Posts Tagged ‘ recipe ’

Simple One-Ingredient (Banana!) Ice Cream

Tuesday, July 29th, 2014

You may or may not have heard the buzz about one-ingredient ice cream, and you may be wondering whether it’s too good to be true. Rest assured that, yes, it really is as quick, easy, and delicious as it seems! I whipped up a batch in less than fifteen minutes with stellar results. Most recipes call for a food processor, but a blender will work just as well.

This is a perfect treat for kids and adults with a dairy-free diet or as a light alternative to traditional ice cream, and it definitely doesn’t sacrifice taste. I used this recipe as a guideline and added a few of my favorite mix-ins.

This makes enough for two small portions or one hearty (read: sweet-tooth-approved) serving.

All you’ll need is:

  • 3 bananas, cut into small chunks and frozen

My optional additions:

  • 2 heaping tablespoons of creamy peanut butter
  • 1/2 tablespoon cinnamon
  • A few pinches of sea salt, to taste

1. Whizz your bananas in a blender or food processor. If your blender is low-power, like mine was, let the bananas thaw on the counter for about five minutes. If your bananas are straight from the freezer, stop a few times to give your blender a break and the scrape down the sides. Blend until the consistency is smooth throughout, like soft-serve.

2. Once you’ve got a smooth texture, that’s it!

3. If you want to take it a step further, add your mix-ins. Pulse just a few times until everything is incorporated. Serve immediately with a sprinkle of cinnamon and salt on top.

Let your imagination go wild when it comes to your mix-ins: nuts, berries, spices, candy, sprinkles, or granola are all great additions. Or, keep it plain and simple with just the bananas. Either way, relax and enjoy your guilt-free dessert!

Looking for more easy family desserts? Check out these recipes!

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Traditional Christmas Cake, French-Style

Friday, December 20th, 2013

To me, French is the most beautiful language. It floats like a cloud and feels romantic. It’s the language of love. In high school, I worked my butt off to become proficient, taking honors-level classes, joining French club, and even becoming a teacher’s aid. I had dreams of keeping it in my daily life and raising bilingual children. Unfortunately, like a flower, language is delicate and must be tended everyday in order to flourish. When I got to college, my schedule doubled and I didn’t hold a single conversation en français.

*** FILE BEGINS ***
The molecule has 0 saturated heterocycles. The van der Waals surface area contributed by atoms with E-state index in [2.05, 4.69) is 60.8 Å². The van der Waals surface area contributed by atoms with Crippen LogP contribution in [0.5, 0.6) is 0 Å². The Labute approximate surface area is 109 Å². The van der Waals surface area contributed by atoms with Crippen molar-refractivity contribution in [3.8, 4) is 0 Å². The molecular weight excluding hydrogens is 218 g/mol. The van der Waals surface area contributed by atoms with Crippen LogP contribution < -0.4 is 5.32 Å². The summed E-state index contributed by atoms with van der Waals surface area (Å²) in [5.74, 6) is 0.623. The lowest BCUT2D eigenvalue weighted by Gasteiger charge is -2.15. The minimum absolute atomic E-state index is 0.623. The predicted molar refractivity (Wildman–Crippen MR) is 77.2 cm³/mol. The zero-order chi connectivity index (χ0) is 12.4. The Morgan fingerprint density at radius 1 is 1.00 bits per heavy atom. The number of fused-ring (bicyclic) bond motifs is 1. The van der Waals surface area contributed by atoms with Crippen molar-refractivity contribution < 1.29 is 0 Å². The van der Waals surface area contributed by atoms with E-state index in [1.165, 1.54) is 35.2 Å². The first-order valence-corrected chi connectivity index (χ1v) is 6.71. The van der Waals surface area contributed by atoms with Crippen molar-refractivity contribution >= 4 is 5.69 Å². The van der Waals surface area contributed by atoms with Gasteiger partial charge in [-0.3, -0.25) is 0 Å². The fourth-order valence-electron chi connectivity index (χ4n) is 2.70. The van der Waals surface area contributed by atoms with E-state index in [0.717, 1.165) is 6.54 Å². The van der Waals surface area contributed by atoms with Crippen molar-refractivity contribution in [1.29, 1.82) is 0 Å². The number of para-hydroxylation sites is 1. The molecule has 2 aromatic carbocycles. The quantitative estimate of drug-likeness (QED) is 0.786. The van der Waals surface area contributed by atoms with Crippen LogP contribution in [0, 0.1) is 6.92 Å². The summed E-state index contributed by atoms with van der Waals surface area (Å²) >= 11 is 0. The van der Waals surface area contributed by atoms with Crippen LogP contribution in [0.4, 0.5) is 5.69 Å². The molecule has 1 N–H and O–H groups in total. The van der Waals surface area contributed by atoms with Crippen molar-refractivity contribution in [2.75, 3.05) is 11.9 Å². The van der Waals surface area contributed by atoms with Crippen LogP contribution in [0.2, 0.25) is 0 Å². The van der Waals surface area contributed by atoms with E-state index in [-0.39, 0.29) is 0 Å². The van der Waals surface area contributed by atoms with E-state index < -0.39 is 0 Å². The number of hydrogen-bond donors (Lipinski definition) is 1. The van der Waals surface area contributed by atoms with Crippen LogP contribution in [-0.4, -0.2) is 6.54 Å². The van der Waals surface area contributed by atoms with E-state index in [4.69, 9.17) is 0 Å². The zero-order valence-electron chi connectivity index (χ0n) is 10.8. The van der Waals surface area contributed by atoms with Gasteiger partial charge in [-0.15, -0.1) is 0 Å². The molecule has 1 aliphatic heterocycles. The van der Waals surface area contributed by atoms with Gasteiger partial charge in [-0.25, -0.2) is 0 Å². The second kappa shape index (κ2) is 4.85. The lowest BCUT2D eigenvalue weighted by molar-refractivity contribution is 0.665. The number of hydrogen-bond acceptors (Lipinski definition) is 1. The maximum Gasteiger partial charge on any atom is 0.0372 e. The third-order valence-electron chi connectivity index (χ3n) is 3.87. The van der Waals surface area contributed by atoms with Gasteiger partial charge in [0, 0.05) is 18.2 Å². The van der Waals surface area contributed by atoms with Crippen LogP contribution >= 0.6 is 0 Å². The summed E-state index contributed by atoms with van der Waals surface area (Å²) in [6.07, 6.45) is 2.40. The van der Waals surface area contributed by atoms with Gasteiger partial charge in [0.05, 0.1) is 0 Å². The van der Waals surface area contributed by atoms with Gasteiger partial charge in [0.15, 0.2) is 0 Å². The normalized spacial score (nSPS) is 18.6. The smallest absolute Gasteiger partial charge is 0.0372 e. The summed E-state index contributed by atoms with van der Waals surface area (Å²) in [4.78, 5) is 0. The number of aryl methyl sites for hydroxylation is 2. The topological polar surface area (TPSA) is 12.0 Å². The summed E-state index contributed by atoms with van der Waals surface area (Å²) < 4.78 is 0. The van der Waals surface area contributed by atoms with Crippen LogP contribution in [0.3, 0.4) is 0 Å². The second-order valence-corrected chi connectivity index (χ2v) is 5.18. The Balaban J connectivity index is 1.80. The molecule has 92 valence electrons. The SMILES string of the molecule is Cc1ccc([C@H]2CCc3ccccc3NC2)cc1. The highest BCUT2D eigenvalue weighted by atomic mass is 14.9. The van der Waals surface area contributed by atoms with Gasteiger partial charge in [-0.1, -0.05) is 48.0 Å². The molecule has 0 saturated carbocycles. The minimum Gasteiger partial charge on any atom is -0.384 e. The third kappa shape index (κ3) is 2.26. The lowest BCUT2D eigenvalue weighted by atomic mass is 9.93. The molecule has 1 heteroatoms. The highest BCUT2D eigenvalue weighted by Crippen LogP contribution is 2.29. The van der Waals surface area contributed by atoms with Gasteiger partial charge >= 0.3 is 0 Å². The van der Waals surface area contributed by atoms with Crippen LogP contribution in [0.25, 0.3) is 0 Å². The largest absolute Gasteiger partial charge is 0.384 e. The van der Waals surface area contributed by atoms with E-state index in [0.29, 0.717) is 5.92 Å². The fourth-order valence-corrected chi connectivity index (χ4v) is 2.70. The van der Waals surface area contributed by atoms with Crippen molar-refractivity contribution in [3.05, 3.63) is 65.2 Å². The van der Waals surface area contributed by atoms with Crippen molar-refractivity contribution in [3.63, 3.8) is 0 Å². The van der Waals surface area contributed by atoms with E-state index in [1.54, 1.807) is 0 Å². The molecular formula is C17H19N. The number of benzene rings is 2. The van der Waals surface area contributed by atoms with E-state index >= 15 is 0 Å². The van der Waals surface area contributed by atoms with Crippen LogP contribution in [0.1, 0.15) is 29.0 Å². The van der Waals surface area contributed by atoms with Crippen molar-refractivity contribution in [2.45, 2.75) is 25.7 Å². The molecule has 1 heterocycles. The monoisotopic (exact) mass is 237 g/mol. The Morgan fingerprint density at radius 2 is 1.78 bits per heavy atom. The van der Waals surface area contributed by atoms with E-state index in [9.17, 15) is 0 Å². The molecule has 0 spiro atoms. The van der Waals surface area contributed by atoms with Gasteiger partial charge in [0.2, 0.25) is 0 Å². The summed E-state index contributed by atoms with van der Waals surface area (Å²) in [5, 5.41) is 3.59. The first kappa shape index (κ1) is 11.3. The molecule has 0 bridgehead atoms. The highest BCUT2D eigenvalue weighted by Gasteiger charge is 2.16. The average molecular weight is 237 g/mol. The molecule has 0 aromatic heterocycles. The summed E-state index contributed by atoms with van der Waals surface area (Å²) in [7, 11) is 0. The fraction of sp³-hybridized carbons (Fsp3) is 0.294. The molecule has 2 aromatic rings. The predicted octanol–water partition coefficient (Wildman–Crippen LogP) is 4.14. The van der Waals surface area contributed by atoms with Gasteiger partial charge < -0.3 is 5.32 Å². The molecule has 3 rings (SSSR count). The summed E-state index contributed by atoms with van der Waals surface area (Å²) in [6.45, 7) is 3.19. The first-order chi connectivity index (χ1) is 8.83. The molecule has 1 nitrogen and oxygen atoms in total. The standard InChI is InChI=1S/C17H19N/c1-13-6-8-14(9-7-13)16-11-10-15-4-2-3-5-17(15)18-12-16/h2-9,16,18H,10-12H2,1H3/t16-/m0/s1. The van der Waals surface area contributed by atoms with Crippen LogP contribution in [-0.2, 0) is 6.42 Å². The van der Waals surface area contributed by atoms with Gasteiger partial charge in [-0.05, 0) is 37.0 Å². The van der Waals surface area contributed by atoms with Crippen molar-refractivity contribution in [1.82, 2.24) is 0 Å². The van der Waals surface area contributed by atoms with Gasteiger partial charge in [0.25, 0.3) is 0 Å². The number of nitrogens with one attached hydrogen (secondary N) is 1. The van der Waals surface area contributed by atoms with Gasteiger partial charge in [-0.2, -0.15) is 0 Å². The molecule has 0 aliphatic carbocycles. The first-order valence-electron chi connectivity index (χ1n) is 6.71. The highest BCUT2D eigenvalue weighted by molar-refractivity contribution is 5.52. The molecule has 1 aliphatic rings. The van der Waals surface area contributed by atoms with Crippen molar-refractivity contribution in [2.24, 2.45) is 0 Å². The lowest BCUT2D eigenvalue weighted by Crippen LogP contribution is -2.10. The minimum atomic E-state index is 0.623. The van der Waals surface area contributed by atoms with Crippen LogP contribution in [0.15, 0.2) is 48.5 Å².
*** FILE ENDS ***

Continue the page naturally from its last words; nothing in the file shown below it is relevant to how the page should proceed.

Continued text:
Enter the French Institute Alliance Français (FIAF), a non-profit organization in New York City that promotes cross-cultural dialogue for children and adults alike. One of the largest and most respected centers of French-American activities in the U.S., FIAF offers art and education workshops for families.

Last Saturday, I tagged along to FIAF’s holiday bûche de Noël cooking class, where kiddos spoke elementary-level French to their moms and dads—c’est manifique!—while slathering layers of sponge cake with rich chocolate icing (and tons of red and green candies). Taught by Sylvie Berger, a chef raised in Paris, the class fully immersed children in the French language and was sprinkled with bits of English.

The bûche de Noël (“Christmas log,” or “Yule Log”) is a rolled sponge cake filled with buttercream and traditionally decorated with meringue mushrooms, marzipan holly, and wood-grain scored frosting. Its origins can be traced back to ancient Celtic celebrations of the winter solstice, but French pastry chefs popularized the confection in the 19th century and each bakery became known for its unique and elaborate embellishments. Today, few French people celebrate Christmas without one of these cakes.

Though messy, making the baby bûche was a blast! Take a look at my mini how-to video (click the play button), then make your own Christmas cake using one of the recipes below.